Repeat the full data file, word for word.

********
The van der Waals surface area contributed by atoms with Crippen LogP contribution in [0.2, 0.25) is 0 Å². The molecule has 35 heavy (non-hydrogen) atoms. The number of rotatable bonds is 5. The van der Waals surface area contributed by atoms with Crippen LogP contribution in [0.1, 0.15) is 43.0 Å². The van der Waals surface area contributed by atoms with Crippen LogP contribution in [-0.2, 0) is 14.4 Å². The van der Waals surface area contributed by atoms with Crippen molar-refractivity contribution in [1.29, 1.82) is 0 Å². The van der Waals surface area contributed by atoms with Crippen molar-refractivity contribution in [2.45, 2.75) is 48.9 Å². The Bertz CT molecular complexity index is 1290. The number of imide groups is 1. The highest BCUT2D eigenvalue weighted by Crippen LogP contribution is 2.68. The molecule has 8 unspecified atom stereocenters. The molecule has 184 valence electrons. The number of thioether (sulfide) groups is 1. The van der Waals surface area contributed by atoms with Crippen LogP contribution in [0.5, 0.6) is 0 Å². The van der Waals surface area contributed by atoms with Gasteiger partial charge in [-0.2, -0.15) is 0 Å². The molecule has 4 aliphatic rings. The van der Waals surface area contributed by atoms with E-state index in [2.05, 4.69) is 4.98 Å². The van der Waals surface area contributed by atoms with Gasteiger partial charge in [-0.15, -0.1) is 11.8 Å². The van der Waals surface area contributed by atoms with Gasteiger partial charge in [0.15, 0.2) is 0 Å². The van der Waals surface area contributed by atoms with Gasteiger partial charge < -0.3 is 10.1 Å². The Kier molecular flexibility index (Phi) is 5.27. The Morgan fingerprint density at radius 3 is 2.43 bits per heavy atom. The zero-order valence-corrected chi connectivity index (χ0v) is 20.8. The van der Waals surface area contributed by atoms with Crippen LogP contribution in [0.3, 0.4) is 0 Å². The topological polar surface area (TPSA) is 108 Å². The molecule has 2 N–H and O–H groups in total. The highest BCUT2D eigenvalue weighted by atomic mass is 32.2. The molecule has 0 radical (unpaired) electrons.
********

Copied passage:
The van der Waals surface area contributed by atoms with Crippen LogP contribution in [0.2, 0.25) is 0 Å². The molecule has 35 heavy (non-hydrogen) atoms. The number of rotatable bonds is 5. The van der Waals surface area contributed by atoms with Crippen LogP contribution in [0.1, 0.15) is 43.0 Å². The van der Waals surface area contributed by atoms with Crippen LogP contribution in [-0.2, 0) is 14.4 Å². The van der Waals surface area contributed by atoms with Crippen molar-refractivity contribution in [1.29, 1.82) is 0 Å². The van der Waals surface area contributed by atoms with Crippen molar-refractivity contribution in [2.45, 2.75) is 48.9 Å². The Bertz CT molecular complexity index is 1290. The number of imide groups is 1. The highest BCUT2D eigenvalue weighted by Crippen LogP contribution is 2.68. The molecule has 8 unspecified atom stereocenters. The molecule has 184 valence electrons. The number of thioether (sulfide) groups is 1. The van der Waals surface area contributed by atoms with Crippen LogP contribution in [0.5, 0.6) is 0 Å². The van der Waals surface area contributed by atoms with Gasteiger partial charge in [-0.2, -0.15) is 0 Å². The molecule has 4 aliphatic rings. The van der Waals surface area contributed by atoms with E-state index in [2.05, 4.69) is 4.98 Å². The van der Waals surface area contributed by atoms with Gasteiger partial charge in [-0.15, -0.1) is 11.8 Å². The van der Waals surface area contributed by atoms with Gasteiger partial charge in [0.15, 0.2) is 0 Å². The van der Waals surface area contributed by atoms with Gasteiger partial charge < -0.3 is 10.1 Å². The Kier molecular flexibility index (Phi) is 5.27. The Morgan fingerprint density at radius 3 is 2.43 bits per heavy atom. The zero-order valence-corrected chi connectivity index (χ0v) is 20.8. The van der Waals surface area contributed by atoms with Crippen LogP contribution in [0.3, 0.4) is 0 Å². The topological polar surface area (TPSA) is 108 Å². The molecule has 2 N–H and O–H groups in total. The highest BCUT2D eigenvalue weighted by atomic mass is 32.2. The molecule has 0 radical (unpaired) electrons.